(Note: While most birders and nature photographers are aware of the basic wildlife etiquette, members of the public can read up on these simple tips to follow before visiting the barn owl. All photos used in this article were taken from a safe distance.)
A gorgeous barn owl was spotted at Toa Payoh over the past weekend and drew large groups of photography enthusiasts to the neighbourhood.
Barn owl draws photography enthusiasts to the HDB estate
Even the Minister of Defence, Ng Eng Hen, posted about this rare guest at his constituency on his Facebook page.
The owl was perching on a tree at Lorong 4 Toa Payoh on Sunday (March 15) and hordes of photography enthusiasts gathered around the tree.
In the Facebook group 'Bird Sightings', various members posted their photos of the barn owl from different angles.
Here's a photo of the owl in the evening on Mar. 15, 2020:
Barn owls can be found in a range of environments, such as caves, forested areas, and open-area buildings.
They can be found everywhere in the world but Antarctica, according to Singapore Birds.
Barn owls have been observed to prey on rodents and other birds.
Last year, a barn owl was spotted in Punggol.
Please practise social distancing
The rare sight has surely excited many urban dwellers and nature enthusiasts to camp under the hot sun just to catch a glimpse of the beautiful bird.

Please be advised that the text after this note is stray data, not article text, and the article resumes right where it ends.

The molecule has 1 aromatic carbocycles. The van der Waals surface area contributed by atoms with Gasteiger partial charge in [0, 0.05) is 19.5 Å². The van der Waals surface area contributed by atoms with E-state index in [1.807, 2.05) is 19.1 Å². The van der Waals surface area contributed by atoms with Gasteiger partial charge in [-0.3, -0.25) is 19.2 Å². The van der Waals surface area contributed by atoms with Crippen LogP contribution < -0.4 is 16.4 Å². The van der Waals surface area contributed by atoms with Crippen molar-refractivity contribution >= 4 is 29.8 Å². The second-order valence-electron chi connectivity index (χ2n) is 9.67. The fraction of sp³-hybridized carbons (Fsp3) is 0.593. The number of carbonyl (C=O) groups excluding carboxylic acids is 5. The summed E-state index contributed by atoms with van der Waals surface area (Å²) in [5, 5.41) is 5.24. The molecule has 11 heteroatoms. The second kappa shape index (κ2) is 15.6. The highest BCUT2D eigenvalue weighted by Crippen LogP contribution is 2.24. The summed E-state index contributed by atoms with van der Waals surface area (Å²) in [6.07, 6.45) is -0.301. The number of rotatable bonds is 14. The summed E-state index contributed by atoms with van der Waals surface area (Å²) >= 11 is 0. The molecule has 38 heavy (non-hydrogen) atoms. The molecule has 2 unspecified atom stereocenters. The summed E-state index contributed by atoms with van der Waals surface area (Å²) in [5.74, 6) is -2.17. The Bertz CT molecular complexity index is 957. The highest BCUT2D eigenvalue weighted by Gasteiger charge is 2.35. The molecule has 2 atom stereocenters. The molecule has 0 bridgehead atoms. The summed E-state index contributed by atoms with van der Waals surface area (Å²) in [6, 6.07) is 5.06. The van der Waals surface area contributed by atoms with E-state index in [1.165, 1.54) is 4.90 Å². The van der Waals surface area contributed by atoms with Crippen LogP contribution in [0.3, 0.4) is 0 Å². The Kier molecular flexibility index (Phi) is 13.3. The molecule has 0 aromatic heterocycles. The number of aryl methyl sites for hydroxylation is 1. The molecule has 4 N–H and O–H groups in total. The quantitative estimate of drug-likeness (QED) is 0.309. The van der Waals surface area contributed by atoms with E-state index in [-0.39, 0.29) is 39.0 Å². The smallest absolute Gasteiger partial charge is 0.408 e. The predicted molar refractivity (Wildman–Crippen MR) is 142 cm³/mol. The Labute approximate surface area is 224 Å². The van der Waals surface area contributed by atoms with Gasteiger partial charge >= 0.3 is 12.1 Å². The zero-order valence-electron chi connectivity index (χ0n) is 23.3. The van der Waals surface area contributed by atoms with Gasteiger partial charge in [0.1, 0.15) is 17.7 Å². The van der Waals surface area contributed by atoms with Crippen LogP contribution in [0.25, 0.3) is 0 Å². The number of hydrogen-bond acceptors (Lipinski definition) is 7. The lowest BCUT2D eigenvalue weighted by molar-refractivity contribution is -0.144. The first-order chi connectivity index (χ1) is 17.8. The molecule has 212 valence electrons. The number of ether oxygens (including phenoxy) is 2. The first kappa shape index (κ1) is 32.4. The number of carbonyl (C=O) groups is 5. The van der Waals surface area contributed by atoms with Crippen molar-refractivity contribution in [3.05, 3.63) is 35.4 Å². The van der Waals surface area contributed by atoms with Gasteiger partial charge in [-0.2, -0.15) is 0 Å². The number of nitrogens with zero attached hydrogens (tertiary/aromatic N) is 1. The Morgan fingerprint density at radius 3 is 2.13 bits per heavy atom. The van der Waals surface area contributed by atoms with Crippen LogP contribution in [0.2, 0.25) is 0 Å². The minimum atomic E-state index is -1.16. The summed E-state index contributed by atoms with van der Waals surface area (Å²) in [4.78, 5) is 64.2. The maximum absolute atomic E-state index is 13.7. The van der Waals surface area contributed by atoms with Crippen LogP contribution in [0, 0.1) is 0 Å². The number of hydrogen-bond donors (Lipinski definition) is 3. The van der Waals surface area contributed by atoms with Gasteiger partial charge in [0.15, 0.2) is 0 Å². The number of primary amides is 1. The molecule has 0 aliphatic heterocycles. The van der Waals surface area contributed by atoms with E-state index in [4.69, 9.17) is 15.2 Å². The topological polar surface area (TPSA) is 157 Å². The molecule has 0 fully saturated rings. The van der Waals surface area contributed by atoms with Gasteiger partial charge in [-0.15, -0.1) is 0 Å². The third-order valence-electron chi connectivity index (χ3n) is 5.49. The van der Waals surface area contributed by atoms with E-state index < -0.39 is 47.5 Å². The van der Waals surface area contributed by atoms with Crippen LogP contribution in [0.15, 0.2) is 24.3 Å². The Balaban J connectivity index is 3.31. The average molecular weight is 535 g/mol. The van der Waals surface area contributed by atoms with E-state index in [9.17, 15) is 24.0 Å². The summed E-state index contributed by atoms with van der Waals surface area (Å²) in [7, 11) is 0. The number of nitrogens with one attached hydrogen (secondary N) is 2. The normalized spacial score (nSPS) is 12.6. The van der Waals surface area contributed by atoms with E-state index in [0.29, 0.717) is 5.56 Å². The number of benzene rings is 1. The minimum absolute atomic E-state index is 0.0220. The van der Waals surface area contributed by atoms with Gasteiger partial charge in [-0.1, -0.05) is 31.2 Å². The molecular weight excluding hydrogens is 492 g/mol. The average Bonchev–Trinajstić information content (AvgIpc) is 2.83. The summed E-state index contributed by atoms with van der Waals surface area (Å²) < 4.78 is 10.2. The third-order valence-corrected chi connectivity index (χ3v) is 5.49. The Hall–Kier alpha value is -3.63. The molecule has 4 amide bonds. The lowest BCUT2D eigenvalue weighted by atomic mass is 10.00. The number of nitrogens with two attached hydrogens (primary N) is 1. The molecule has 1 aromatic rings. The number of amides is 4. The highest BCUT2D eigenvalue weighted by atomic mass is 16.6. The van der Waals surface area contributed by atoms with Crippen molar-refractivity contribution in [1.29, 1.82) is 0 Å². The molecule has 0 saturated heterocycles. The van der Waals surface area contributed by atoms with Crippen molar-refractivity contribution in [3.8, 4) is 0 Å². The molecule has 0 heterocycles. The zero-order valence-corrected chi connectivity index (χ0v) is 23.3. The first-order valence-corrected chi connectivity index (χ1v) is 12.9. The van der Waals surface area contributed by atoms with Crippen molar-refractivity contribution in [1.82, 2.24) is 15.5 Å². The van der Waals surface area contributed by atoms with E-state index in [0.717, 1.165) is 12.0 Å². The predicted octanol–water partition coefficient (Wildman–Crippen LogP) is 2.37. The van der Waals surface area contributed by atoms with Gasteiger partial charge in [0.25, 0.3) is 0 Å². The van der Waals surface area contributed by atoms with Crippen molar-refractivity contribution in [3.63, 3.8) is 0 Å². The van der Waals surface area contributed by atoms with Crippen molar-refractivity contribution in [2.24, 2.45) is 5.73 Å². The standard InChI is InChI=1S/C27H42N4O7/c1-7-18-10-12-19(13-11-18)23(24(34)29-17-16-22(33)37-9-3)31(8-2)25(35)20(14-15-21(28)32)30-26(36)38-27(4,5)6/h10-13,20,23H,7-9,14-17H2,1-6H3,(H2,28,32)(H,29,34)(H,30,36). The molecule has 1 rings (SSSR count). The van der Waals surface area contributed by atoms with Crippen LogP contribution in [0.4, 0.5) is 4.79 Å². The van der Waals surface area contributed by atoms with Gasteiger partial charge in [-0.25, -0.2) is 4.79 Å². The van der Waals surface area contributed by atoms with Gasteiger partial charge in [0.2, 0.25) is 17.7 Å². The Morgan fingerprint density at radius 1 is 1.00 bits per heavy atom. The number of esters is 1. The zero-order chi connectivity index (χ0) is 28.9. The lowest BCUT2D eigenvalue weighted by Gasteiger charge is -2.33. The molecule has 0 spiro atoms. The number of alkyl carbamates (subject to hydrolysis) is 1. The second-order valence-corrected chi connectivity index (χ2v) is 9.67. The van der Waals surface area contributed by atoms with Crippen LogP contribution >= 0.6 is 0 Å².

At least 40 people were at the scene at one time as shown in one of the photos posted by Ng.
According to a Mothership reader who lives at Blk 81 Lorong 4 Toa Payoh, one or two people were spotted standing right under the tree where the owl was perched at and were not observing a distance from the wild animal, which most of the photography enthusiasts were adhering to.
In a Facebook post on the group 'Bird Sightings', another bad etiquette observed was the use of flash photography as well as making noises to wake the nocturnal bird up while it's snoozing.
Tree cordoned off to protect owl
Mothership understands from its reader that, as of 5.41 pm today (March 16), the bird is still resting in the HDB estate.
To ensure that a safe distance is maintained between the owl and curious humans, wildlife rescue group Acres has currently cordoned off the tree that the owl is resting on.
Top photos by Kelvin Ng Cheng Kwan/Facebook and Valli Nalla/Facebook